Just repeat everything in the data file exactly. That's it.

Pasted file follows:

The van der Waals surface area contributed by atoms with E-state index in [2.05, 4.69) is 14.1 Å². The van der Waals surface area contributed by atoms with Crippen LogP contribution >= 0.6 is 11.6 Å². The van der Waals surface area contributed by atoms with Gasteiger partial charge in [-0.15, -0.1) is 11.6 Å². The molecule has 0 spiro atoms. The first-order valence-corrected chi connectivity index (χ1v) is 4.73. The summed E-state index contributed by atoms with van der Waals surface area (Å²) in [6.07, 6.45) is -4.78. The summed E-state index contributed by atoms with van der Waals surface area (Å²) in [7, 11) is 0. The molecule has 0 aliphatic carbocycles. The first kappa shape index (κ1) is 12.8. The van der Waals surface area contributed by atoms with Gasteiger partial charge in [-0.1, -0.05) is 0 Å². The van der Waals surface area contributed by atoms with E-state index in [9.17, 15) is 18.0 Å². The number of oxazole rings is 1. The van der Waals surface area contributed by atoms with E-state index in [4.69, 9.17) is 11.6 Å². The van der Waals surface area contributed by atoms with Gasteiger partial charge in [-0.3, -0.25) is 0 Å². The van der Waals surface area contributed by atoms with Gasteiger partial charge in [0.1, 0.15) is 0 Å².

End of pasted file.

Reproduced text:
The van der Waals surface area contributed by atoms with E-state index in [2.05, 4.69) is 14.1 Å². The van der Waals surface area contributed by atoms with Crippen LogP contribution >= 0.6 is 11.6 Å². The van der Waals surface area contributed by atoms with Gasteiger partial charge in [-0.15, -0.1) is 11.6 Å². The molecule has 0 spiro atoms. The first-order valence-corrected chi connectivity index (χ1v) is 4.73. The summed E-state index contributed by atoms with van der Waals surface area (Å²) in [6.07, 6.45) is -4.78. The summed E-state index contributed by atoms with van der Waals surface area (Å²) in [7, 11) is 0. The molecule has 0 aliphatic carbocycles. The first kappa shape index (κ1) is 12.8. The van der Waals surface area contributed by atoms with Gasteiger partial charge in [-0.1, -0.05) is 0 Å². The van der Waals surface area contributed by atoms with E-state index in [9.17, 15) is 18.0 Å². The number of oxazole rings is 1. The van der Waals surface area contributed by atoms with E-state index in [4.69, 9.17) is 11.6 Å². The van der Waals surface area contributed by atoms with Gasteiger partial charge in [-0.3, -0.25) is 0 Å². The van der Waals surface area contributed by atoms with Gasteiger partial charge in [0.1, 0.15) is 0 Å².